The Islamic State militant group (ISIS) has been linked to two terror-related incidents in New York City in the past two months as its self-declared caliphate in Iraq and Syria has virtually disappeared.
On Monday, several people were injured during an attempted terror attack at Port Authority-New York City’s central hub for bus travel and one of the busiest spots in Manhattan. The suspected perpetrator, who was reportedly among those injured, was taken into police custody and transported to a local hospital.
The suspect, Akayed Ullah, is a 27-year-old of Bangladeshi origin who lives in Brooklyn. According to some reports, Ullah was inspired by ISIS to attempt the attack, though an investigation is ongoing.
Monday’s incident comes a little more than a month after terror attack in lower Manhattan involving a truck left eight people dead. The suspect in that attack, Sayfullo Saipov, reportedly conducted it in “the name of ISIS.”
How many attacks has ISIS conducted in the U.S.?
Since 2014, when ISIS declared a caliphate and captured the globe’s attention, there have been seven lethal jihadist attacks in the United States, leading to 82 deaths, according to research from the New America Foundation. Not a single one of these attacks were believed to be coordinated by ISIS or one of its networks, but six were believed to be ISIS-inspired in “some form,” David Sterman of the New America Foundation told Newsweek. “But in many of those [attacks] the question of whether ISIS was the key or central inspiration is up for debate,” Sterman added.
The six lethal ISIS-inspired attacks include: an incident involving a truck in Manhattan that left eight dead on October 31, 2017; an incident in January 2017 in Denver, Colorado, in which a transit guard was shot and killed; a mass shooting at Pulse nightclub in June 2016 in which 49 people were killed; a mass shooting in San Bernardino, California, in December 2015 in which 14 people were killed; an incident in Moore, Oklahoma, in September 2014 in which the perpetrator beheaded a coworker; and a series of four killings from April 2014 to June 2014 across Washington state and New Jersey.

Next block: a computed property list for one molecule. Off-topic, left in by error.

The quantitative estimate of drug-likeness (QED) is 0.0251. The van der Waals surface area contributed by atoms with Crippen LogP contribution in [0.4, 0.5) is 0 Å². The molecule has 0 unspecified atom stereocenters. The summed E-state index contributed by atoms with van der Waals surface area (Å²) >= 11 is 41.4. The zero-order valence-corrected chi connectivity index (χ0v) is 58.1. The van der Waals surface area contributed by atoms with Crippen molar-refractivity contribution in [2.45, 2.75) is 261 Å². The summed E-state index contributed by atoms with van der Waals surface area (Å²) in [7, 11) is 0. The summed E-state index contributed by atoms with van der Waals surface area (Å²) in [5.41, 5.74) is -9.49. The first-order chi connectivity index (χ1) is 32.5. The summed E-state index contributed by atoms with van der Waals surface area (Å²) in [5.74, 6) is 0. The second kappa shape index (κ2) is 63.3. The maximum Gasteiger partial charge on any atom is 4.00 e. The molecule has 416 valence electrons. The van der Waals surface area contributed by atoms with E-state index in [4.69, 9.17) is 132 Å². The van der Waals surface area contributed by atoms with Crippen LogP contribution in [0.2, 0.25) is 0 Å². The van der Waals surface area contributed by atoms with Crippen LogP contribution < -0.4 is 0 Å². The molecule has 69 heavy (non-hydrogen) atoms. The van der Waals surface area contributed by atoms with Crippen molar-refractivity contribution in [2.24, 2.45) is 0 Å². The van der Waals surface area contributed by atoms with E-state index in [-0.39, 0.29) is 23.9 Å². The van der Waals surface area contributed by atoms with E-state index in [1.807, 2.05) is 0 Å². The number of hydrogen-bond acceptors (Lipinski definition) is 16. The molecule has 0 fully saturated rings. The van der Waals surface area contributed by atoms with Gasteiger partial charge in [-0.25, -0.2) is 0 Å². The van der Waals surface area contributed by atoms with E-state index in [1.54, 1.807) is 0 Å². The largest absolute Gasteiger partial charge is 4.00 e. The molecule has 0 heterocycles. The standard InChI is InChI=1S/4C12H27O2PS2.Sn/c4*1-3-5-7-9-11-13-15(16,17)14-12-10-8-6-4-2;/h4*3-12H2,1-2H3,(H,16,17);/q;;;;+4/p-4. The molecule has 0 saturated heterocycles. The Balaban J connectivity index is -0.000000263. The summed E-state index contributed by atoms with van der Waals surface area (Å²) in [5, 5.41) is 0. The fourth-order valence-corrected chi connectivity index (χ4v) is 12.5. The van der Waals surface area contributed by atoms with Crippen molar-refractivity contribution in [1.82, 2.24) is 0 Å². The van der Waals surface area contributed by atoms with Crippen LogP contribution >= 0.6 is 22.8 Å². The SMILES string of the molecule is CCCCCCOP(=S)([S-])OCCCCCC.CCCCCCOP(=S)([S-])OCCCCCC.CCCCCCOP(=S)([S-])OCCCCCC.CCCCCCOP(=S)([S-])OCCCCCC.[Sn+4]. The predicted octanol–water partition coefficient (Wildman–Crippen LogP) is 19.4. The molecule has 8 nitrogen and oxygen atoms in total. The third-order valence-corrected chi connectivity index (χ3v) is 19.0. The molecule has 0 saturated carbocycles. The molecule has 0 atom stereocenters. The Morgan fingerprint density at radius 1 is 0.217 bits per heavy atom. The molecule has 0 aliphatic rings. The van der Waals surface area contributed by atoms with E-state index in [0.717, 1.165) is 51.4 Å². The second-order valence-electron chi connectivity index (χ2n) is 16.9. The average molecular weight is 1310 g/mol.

In total, there have been 12 violent (but not necessarily lethal) ISIS-inspired attacks in the U.S. since 2014, said Sterman.
The first time ISIS claimed responsibility for an attack in the U.S. was in May 2015 when two men-Elton Simpson and Nadir Soof-attacked a controversial exhibition featuring cartoons of the Prophet Mohammed in Garland, Texas. One security guard was wounded in the incident and both assailants were killed. Prior to the incident, Simpson and Soof had been in contact with Junaid Hussain, a prominent virtual ISIS recruiter online, and Mujahid Miski, an American who had left the U.S. to fight with Al-Shabaab in Somalia but shifted his allegiance to ISIS later on. Sterman told Newsweek this incident was considered an event “enabled” by ISIS (rather than “inspired” or “directed”), given the individuals responsible actually had a direct interaction with people associated with the terror group online.
But even when ISIS has claimed responsibility for an attack, this doesn’t necessarily mean it has trained or directed those responsible.
Relatedly, there’s an important distinction to be made between ISIS-inspired and ISIS-directed attacks, Peter Mandaville, a professor of international affairs at George Mason University, told Newsweek.